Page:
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 William Ellsworth Artis  (1914 - 1977)

About: William Ellsworth Artis
 

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Lived/Active: Nebraska/Minnesota/North Carolina      Known for: ceramics, terra cotta pottery, portrait and elongated figure sculpture, teaching

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This biography from the Archives of AskART:
Born in Washington, North Carolina, William Artis became a prominent Black-American ceramist, sculptor and teacher.  He was best known for a series of terra cotta* and stoneware* heads of black youths, which he created in the 1930s and 1940s such as Head of a Girl, 1933, exhibited at the Harmon Foundation*, and Weariness, 1934, exhibited at the Salon of America* at Radio City Music Hall.  Of these types of work, it was written that they are Art Deco in style and "typically have an introverted impassivity and a spiritual appeal." (James, 23)

In 1933, Artis studied at the Art Students League* in New York City, where he won the Harmon Foundation Prize in 1933. He then served in the U.S. Army during World War II, and after the war, studied on the G.I. Bill at Syracuse University with Ivan Mestrovic, Yugoslavian expatriate sculptor.  Artis earned a B.F.A. from Syracuse University in 1950 and an M.F.A. in 1951, and was a student at the Harlem Community Art Center with Selma Burke and with Augusta Savage at the College of Ceramics at the State University of New York in Alfred from 1946 to 1947. 

In the late 1940s, having focused on realistic figurative sculpture, Artis changed his style and direction significantly by creating elongated abstract figurative forms with special glazes.  He also produced functional ceramic objects such as ceramic tile room dividers, ceramic jars, vases and jugs, which "seemed to reach upward, from stem-like bases to bulbous bodies with conical lids." (James, 23).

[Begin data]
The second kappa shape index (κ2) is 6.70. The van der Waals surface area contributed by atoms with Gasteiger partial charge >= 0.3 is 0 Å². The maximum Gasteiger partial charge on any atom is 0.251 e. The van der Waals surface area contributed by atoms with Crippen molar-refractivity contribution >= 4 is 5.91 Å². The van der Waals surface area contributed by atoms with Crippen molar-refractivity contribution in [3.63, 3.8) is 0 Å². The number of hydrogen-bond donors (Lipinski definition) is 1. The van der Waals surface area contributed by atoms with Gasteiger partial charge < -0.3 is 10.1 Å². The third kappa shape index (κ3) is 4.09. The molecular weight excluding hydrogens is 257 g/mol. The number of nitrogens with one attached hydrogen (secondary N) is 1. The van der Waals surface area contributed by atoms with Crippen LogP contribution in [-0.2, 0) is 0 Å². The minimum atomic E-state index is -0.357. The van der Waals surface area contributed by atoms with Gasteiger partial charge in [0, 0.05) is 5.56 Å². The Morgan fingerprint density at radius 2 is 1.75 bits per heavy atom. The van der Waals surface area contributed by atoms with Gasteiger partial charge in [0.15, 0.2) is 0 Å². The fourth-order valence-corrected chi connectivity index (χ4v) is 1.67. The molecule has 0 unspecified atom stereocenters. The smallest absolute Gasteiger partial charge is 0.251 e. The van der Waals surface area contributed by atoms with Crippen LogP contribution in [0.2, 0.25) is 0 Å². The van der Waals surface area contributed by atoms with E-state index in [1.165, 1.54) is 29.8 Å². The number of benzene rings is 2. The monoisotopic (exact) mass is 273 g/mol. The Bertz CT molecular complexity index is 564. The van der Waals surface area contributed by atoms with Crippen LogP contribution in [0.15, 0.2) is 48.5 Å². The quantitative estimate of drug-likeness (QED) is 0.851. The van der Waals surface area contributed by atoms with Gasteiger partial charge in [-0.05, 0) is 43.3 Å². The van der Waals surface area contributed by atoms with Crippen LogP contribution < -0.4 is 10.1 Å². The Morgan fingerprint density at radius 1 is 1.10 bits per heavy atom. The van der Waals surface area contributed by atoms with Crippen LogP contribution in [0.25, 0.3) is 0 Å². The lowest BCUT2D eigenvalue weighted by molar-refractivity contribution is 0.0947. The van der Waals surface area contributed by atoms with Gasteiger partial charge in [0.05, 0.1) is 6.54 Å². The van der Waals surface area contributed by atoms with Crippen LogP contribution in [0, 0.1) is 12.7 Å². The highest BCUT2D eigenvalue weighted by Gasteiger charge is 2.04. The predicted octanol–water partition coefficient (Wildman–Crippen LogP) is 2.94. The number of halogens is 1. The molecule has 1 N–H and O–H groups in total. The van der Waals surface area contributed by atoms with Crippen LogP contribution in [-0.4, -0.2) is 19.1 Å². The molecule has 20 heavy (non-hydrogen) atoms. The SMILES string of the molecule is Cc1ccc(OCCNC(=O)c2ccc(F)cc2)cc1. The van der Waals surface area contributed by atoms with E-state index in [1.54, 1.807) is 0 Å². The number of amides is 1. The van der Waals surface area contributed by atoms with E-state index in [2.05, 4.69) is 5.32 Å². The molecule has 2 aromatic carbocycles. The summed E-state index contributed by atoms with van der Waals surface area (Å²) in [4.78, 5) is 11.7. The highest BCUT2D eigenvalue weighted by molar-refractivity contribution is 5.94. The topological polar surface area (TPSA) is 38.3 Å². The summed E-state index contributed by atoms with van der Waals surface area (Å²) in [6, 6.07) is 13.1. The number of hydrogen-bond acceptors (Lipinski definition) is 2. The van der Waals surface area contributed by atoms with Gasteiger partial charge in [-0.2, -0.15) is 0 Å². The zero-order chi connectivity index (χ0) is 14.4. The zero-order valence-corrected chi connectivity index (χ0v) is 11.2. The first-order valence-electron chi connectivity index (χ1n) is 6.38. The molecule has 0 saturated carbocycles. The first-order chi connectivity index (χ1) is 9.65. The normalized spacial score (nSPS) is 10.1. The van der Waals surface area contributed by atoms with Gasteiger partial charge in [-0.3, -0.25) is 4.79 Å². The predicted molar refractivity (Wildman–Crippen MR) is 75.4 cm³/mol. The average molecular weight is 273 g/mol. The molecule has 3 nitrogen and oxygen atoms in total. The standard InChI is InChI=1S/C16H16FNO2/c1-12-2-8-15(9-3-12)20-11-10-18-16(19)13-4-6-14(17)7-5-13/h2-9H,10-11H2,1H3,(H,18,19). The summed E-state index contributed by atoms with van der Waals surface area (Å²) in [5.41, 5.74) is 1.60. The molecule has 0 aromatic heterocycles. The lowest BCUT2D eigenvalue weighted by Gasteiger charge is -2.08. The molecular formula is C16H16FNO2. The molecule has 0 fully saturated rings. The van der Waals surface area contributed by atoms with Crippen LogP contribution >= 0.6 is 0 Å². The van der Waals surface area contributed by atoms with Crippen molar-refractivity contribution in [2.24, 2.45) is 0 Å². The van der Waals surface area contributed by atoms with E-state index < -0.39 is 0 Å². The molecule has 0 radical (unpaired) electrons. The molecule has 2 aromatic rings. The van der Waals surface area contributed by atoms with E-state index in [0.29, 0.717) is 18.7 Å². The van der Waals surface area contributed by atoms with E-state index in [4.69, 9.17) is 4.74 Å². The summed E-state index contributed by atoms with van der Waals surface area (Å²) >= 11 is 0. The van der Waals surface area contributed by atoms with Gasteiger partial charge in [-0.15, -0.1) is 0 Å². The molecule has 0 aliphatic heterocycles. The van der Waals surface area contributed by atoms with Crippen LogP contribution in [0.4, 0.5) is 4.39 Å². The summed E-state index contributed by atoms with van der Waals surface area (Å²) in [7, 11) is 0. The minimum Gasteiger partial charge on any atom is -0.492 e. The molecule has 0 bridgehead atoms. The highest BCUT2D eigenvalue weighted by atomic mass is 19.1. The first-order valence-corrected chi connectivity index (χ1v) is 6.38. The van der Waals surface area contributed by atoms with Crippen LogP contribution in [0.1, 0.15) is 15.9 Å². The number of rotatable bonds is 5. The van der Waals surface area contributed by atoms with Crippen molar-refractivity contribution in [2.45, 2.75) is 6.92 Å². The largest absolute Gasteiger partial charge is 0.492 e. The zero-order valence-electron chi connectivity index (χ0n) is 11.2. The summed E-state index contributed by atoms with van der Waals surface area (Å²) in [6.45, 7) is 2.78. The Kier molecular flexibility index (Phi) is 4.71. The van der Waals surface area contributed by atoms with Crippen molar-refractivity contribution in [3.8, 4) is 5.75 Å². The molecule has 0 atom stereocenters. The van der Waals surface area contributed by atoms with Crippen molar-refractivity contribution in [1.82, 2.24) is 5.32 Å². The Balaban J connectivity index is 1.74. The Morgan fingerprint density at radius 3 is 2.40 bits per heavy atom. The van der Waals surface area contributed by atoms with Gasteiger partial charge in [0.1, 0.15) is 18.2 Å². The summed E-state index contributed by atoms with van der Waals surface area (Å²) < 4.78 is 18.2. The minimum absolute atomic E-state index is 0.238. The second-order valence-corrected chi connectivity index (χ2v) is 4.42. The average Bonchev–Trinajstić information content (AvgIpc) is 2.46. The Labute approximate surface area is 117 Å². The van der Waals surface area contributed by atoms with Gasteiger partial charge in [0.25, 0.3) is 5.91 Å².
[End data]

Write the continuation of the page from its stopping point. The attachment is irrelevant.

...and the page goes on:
From 1954 to 1965, William Artist was an associate professor at Chadron State Teachers College in Chadron, Nebraska, and from 1966 to 1975, was an associate professor at Mankato State College in Mankato, Minnesota.  In 1970, he was named Outstanding Afro-American Educator of America.

Exhibitions include the following: Whitney Museum of American Art; New York City Art Center, 1933; Art Students League, 1933; Salons of America, 1934; Harlem Art Committee, 1935; Texas Centennial, 1936; National Arts Club, New York City, 1940; American Negro Exposition, Chicago, 1940; Syracuse Museum Fine Arts, 1940, 1947-51; Grace Horne Galleries, Boston, 1942; Atlanta University, 1944, 1951; USO Exhibition, New York City, 1944; New York State Museum, Trenton; Albany Institute History and Art; National Portrait Gallery; Walker Art Center; Chadron State College; Pennsylvania State College; IBM; Hetzel Union Building 1956-61; Scripps College, California; Joslyn Art Museum, 1962; Xavier University, 1963; Great Hall, City New York, 1967; Creighton University, Omaha, Nebraska , 1969; Slater Memorial Museum, Norwich, Connecticut; Howard University; Goodall Art Gallery, Doane College, Crete, Nebraska ; Fisk University; Johnson Public Co., Chicago; National Sculpture Society; James Art Porter Gallery, 1970.

Sources:
Peter Hastings Falk, Editor, Who Was Who in American Art
Theresa Leininger-Miller, William Ellsworth Artis, St. James Guide to Black Artists, p. 23

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William Artis is also mentioned in these AskART essays:
Black American Artists

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